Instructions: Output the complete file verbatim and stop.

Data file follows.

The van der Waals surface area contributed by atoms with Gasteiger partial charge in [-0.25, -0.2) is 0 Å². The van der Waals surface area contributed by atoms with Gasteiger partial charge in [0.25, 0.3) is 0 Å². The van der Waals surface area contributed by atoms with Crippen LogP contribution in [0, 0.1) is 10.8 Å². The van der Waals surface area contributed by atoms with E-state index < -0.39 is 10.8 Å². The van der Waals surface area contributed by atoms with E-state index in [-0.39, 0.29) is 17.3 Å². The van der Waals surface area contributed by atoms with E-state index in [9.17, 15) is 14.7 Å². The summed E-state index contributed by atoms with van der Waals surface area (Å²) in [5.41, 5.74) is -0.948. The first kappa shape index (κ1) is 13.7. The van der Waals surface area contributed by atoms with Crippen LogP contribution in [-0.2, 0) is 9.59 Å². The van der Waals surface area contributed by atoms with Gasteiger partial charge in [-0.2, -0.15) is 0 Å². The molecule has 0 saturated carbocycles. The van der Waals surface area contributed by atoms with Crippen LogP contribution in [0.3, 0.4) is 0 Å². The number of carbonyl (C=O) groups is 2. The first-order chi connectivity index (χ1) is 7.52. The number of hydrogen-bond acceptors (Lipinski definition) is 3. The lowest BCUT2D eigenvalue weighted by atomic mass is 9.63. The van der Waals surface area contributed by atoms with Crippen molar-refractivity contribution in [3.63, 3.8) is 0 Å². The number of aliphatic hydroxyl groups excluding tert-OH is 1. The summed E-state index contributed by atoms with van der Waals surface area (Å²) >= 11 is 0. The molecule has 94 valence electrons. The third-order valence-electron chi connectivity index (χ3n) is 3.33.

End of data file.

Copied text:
The van der Waals surface area contributed by atoms with Gasteiger partial charge in [-0.25, -0.2) is 0 Å². The van der Waals surface area contributed by atoms with Gasteiger partial charge in [0.25, 0.3) is 0 Å². The van der Waals surface area contributed by atoms with Crippen LogP contribution in [0, 0.1) is 10.8 Å². The van der Waals surface area contributed by atoms with E-state index < -0.39 is 10.8 Å². The van der Waals surface area contributed by atoms with E-state index in [-0.39, 0.29) is 17.3 Å². The van der Waals surface area contributed by atoms with E-state index in [9.17, 15) is 14.7 Å². The summed E-state index contributed by atoms with van der Waals surface area (Å²) in [5.41, 5.74) is -0.948. The first kappa shape index (κ1) is 13.7. The van der Waals surface area contributed by atoms with Crippen LogP contribution in [-0.2, 0) is 9.59 Å². The van der Waals surface area contributed by atoms with Gasteiger partial charge in [-0.2, -0.15) is 0 Å². The molecule has 0 saturated carbocycles. The van der Waals surface area contributed by atoms with Crippen LogP contribution in [0.3, 0.4) is 0 Å². The number of carbonyl (C=O) groups is 2. The first-order chi connectivity index (χ1) is 7.52. The number of hydrogen-bond acceptors (Lipinski definition) is 3. The lowest BCUT2D eigenvalue weighted by atomic mass is 9.63. The van der Waals surface area contributed by atoms with Crippen molar-refractivity contribution in [3.63, 3.8) is 0 Å². The number of aliphatic hydroxyl groups excluding tert-OH is 1. The summed E-state index contributed by atoms with van der Waals surface area (Å²) >= 11 is 0. The molecule has 94 valence electrons. The third-order valence-electron chi connectivity index (χ3n) is 3.33.